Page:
4 min read  | Cryptography

Here is why end-to-end encryption is imperative to cybersecurity

There has been a lot of debate, recently, around Australia’s encryption laws. The enactment of ‘TOLA’, the Telecommunications and Other Legislation Amendment Act (2018), has caused quite the stir. 

The act has been compared with similar laws in many countries. The verdict of many experts is that we may need to take a better look at its end-to-end encryption laws.

The issue may lie with the lack of awareness of how important end-to-end encryption is to cybersecurity. Today, we feel that as experts, we need to look at how we can improve non-experts' understanding of this subject.

Of course, end-to-end encryption is a controversial topic for many reasons. While it makes digital forensics difficult to investigate, it supports other security benefits. 

Today, all modern products and services feature in-transit encryption. It’s what safeguards your data against unsecured networks. Yet, there’s a need for a more secure type of encryption like end-to-end encryption. 

Without it, our data is more vulnerable to insider threats and external compromise. This includes high-stakes credentials.

A deeper dive into why end-to-end encryption is so important

End-to-end encryption has a single purpose: to make data unreadable to anyone but the user. 

It really is the perfect way to protect users’ digital communications. This is because it prevents service providers and third parties from accessing this information.

The main advantage of end-to-end encryption is that it restricts access to transmitted data to anyone but the recipient. Think WhatsApp—it ensures the privacy of your communication. When you send someone a message, it travels from you to the recipient in encrypted form. Only the recipient’s device can decrypt it.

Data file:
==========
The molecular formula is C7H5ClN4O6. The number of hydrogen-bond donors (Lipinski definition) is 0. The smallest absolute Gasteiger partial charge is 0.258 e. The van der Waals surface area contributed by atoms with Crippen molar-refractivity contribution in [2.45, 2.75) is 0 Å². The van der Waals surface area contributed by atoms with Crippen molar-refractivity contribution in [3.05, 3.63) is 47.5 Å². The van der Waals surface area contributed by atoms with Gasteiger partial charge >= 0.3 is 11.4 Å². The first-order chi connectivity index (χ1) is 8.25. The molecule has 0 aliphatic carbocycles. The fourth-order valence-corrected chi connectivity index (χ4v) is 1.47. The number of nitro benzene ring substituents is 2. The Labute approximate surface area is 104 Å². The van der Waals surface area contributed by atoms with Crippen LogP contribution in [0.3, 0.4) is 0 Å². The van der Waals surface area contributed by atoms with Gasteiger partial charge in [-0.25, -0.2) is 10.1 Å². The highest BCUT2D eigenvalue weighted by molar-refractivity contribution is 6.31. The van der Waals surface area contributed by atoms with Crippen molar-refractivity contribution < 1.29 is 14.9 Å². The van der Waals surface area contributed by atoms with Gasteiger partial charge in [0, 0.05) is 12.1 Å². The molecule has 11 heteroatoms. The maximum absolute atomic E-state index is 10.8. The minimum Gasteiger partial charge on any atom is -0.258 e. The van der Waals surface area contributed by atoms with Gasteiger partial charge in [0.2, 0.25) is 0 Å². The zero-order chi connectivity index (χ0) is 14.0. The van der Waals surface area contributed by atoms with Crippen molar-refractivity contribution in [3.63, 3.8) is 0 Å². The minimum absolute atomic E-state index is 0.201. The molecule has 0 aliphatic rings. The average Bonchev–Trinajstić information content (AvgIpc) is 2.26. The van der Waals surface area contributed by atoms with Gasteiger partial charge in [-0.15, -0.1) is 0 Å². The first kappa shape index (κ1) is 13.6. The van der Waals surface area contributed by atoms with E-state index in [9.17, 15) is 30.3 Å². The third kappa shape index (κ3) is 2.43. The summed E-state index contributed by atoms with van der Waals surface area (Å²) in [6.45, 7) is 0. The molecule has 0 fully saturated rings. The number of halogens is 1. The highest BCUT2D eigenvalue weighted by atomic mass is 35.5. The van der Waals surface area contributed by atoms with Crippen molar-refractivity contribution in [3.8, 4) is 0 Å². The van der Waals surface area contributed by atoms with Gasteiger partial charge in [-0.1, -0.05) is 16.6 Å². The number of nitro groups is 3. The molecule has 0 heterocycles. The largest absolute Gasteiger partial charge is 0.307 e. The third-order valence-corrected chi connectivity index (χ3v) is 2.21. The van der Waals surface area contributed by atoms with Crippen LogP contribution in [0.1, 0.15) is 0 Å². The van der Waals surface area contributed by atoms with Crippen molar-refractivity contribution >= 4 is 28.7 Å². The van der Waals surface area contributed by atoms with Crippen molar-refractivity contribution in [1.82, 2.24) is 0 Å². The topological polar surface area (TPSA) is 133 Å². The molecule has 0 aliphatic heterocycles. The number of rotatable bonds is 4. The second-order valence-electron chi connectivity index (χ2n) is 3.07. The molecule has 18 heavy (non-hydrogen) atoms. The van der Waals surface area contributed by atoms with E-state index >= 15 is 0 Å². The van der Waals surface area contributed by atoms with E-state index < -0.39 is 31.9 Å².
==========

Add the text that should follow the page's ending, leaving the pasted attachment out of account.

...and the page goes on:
The aim, here, is to ensure the integrity of our online communication. If you open an encrypted message, it is exactly what you have been sent. It is not tampered with in transit.

Like we mentioned, in recent years, several popular messaging apps have adopted end-to-end encryption. It is even a feature on popular platforms like Facebook, Messenger, and Telegram.

This kind of encryption safeguards users against virtual eavesdropping. This includes when it’s done by actors inside or outside the service infrastructure. 

Integrating end-to-end encryption can reduce the impact of certain cyber attacks. It helps you comply with data privacy and security regulations. You can also limit the impact and the repercussions of a data breach.

Why is end-to-end encryption controversial?

Research suggests that many don't understand the benefits and limitations of end-to-end encryption. It is suggested that this may result in encryption not being used more securely.

It’s important to note that this is not because of poor usability or interface design. 

It is due to the poor understanding users have of end-to-end encryption. Some believe that certain communication approaches are more secure without end-to-end encryption. Others believe that all safeguards are useless in the face of skilled adversaries.

These beliefs can lead to decisions or behaviour that put users at greater risks. Worse yet, users may underestimate valid risks like vulnerability when it comes to malware at endpoints.

Mitigate enterprise risks and ensure regulatory compliance with end-to-end encryption

End-to-end encryption is a flexible solution. It can be incorporated into corporate policies and industry regulations. You don’t need to choose between compliance and strong encryption. Any industry can use it. You can also align it with regulations and policies, and integrate it with IT workflows.

At Triskele Labs, we believe that when executed well, end-to-end encryption can provide a powerful form of protection. It protects your data from external parties, even the third parties you work with.

Reach out to our team to find out how we help you ensure the integration of end-to-end encryption and other strategies like cryptography. We help you bolster your information security safeguards.